Thursday night, he released a statement on Facebook:

I wanted to use our time tonight to directly deal with an attack launched on me today by the left and the media. A couple questions came in on this subject, so I want to address it head on.

Today I was accused by the press as having done research on fetal tissue. It simply is not true. The study they distributed by an anonymous source was done in 1992. The study was about tumors. I won't bore you with the science. There were four doctors' names on the study. One was mine. I spent my life studying brain tumors and removing them. My only involvement in this study was supplying tumors that I had removed from my patients. Those tissue samples were compared to other tissue samples under a microscope. Pathologists do this work to gain clues about tumors.

I, nor any of the doctors involved with this study, had anything to do with abortion or what Planned Parenthood has been doing. Research hospitals across the country have microscope slides of all kinds of tissue to compare and contrast. The fetal tissue that was viewed in this study by others was not collected for this study.

I am sickened by the attack that I, after having spent my entire life caring for children, had something to do with aborting a child and harvesting organs. My medical specialty is the human brain and even I am amazed at what it is capable of doing. Please know these attacks are pathetic attempts to blunt our progress.

Carson wasn't done. That was just one controversy.

On Thursday in an interview with Neil Cavuto, Carson was asked about abortion bans with exception clauses for rape and incest. Carson indicated support for the abortion drug, RU-486, to be given in the emergency room for women who experience a rape.

This is definitely inconsistent with a pro-life message.

"In cases of rape and incest, I would hope they would very quickly avail themselves of an emergency room. And in the emergency room they have the ability to administer RU-486, other possibilities, before you have a developing fetus," Carson told Cavuto.

Cavuto asked, "At the point of conception do you see that as life Doctor?"

"Certainly once the heart starts beating, certainly at that point. This is something that we need to come to accommodation. If we are willing to open up the discussion, both sides, I think we can come to an accommodation. We'll never come to an accommodation as long as we get off in our respective corners and say absolutely not," Carson answered.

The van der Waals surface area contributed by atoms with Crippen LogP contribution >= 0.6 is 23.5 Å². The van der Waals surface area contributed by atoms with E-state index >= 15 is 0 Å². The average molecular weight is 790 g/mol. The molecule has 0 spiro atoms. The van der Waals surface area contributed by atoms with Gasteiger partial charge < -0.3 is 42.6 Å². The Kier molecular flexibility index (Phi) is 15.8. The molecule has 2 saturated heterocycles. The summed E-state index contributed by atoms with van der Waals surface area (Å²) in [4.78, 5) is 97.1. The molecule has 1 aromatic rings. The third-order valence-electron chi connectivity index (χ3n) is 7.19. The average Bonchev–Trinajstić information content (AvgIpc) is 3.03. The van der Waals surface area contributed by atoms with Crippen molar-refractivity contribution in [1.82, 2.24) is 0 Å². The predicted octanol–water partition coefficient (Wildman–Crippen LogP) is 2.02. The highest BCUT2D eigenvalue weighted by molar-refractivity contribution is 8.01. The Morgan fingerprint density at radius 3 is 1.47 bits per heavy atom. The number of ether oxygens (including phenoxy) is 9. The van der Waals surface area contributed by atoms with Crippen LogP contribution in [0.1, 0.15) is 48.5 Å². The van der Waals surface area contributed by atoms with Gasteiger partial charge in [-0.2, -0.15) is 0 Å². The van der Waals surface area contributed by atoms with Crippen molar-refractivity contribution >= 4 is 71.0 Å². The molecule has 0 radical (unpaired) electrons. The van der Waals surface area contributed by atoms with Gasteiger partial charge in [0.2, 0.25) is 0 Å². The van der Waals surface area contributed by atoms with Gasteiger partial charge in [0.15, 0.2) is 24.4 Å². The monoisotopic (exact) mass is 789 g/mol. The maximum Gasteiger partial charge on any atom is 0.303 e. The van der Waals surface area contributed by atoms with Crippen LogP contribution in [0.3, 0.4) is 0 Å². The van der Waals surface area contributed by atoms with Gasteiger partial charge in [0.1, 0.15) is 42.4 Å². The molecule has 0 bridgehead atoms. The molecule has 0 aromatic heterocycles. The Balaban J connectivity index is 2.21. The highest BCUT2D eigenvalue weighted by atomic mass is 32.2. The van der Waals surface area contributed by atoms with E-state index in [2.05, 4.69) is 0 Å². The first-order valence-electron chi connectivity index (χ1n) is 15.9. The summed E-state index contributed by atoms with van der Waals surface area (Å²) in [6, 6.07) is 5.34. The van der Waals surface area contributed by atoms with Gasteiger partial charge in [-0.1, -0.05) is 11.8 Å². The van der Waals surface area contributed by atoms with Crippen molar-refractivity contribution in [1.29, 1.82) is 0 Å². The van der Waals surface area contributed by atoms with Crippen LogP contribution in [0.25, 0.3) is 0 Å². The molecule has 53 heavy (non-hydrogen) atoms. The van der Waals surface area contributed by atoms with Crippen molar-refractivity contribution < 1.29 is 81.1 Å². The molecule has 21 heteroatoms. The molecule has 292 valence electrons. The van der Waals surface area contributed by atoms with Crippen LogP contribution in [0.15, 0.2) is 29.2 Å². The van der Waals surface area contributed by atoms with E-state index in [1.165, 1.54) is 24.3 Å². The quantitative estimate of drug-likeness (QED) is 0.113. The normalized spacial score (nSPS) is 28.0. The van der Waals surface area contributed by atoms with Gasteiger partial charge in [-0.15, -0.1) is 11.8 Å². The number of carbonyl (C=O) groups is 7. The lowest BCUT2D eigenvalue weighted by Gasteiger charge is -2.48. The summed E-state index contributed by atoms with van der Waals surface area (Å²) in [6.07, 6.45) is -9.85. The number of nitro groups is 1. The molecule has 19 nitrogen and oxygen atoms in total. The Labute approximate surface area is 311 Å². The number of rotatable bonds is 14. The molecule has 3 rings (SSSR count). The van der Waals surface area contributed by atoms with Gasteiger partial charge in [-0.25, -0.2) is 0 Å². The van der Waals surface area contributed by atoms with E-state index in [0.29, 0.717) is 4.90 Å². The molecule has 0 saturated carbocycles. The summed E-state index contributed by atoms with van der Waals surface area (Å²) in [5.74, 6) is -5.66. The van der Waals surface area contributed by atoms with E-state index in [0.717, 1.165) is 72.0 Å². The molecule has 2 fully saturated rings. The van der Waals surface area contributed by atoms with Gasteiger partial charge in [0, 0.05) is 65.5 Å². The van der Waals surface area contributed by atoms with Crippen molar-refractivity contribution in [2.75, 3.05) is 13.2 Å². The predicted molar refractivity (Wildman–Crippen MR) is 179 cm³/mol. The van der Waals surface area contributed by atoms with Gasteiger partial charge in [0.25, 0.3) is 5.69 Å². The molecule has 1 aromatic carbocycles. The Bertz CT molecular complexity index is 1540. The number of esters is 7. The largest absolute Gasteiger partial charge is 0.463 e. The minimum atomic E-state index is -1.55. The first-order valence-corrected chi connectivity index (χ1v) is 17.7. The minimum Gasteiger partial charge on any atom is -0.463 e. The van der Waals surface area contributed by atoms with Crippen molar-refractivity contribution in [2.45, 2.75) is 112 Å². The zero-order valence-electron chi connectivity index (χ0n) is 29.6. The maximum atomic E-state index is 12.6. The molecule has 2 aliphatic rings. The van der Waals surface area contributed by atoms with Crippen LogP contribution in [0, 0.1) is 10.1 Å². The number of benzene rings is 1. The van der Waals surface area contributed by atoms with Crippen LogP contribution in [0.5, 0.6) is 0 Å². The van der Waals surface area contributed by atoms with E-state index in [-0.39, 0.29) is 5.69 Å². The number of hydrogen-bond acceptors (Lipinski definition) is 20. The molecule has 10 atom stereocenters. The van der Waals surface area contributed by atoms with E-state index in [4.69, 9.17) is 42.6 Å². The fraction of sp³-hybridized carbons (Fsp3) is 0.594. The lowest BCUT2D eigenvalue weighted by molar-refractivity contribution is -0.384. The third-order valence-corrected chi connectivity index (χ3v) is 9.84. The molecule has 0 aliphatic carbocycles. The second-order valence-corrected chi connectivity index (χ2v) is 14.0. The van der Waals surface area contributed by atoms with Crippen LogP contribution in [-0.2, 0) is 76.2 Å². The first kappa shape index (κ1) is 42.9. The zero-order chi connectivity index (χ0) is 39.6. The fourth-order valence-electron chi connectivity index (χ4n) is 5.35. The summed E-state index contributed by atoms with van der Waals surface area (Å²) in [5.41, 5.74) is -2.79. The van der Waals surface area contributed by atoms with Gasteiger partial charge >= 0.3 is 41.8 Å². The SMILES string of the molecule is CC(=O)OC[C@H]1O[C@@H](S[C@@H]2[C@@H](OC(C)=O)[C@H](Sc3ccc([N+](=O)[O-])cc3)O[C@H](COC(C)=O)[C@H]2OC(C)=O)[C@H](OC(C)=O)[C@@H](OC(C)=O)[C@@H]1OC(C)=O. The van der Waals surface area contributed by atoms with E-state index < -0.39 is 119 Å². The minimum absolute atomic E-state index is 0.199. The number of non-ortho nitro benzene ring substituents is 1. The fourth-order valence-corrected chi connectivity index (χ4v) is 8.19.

This is even worse. Now he advocates the abortion of those who have been conceived in rape or incest prior to a heartbeat.

Carson on his issues page "Protecting Innocent Life" says, "I am unabashedly and entirely pro-life. Human life begins at conception and innocent life must be protected."

He waffled when the "pressure" was on with Neil Cavuto (whom I've not known to be a pro-abortion activist). His answers to Cavuto's questions are utterly inconsistent with what he claims on his website and have heard him proclaim publicly in speeches.

Children conceived in rape and incest are just as innocent as those who are not. All abortion does in this case is create another victim. Also, either you believe life begins at conception or you don't. Life doesn't suddenly not begin at conception just because the circumstance is difficult.

On abortion there really isn't any middle ground. It's naive to think that compromise on this issue is possible. Certainly people can accept, pragmatically, that certain bills may not be passed and so strategies differ among pro-life activists. Carson's statement doesn't reflect that. He states approval for the use of an abortion drug.

With a crowded field Carson's pathway to the nomination and largest base of support are social conservatives. He has suffered an implosion that could cripple his ability to win. He may have damaged his pro-life street cred beyond repair.

This article was originally published at Caffeinated Thoughts.

Shane Vander Hart is the founder and editor-in-chief of Caffeinated Thoughts. He is also the President of 4:15 Communications, LLC, a social media & communications consulting/management firm. He is a communications director for American Principles Project's Preserve Innocence Initiative. Prior to this Shane spent 20 years in youth ministry serving in church, parachurch, and school settings.

Free CP Newsletters

Join over 250,000 others to get the top stories curated daily, plus special offers!


Most Popular

More In Opinion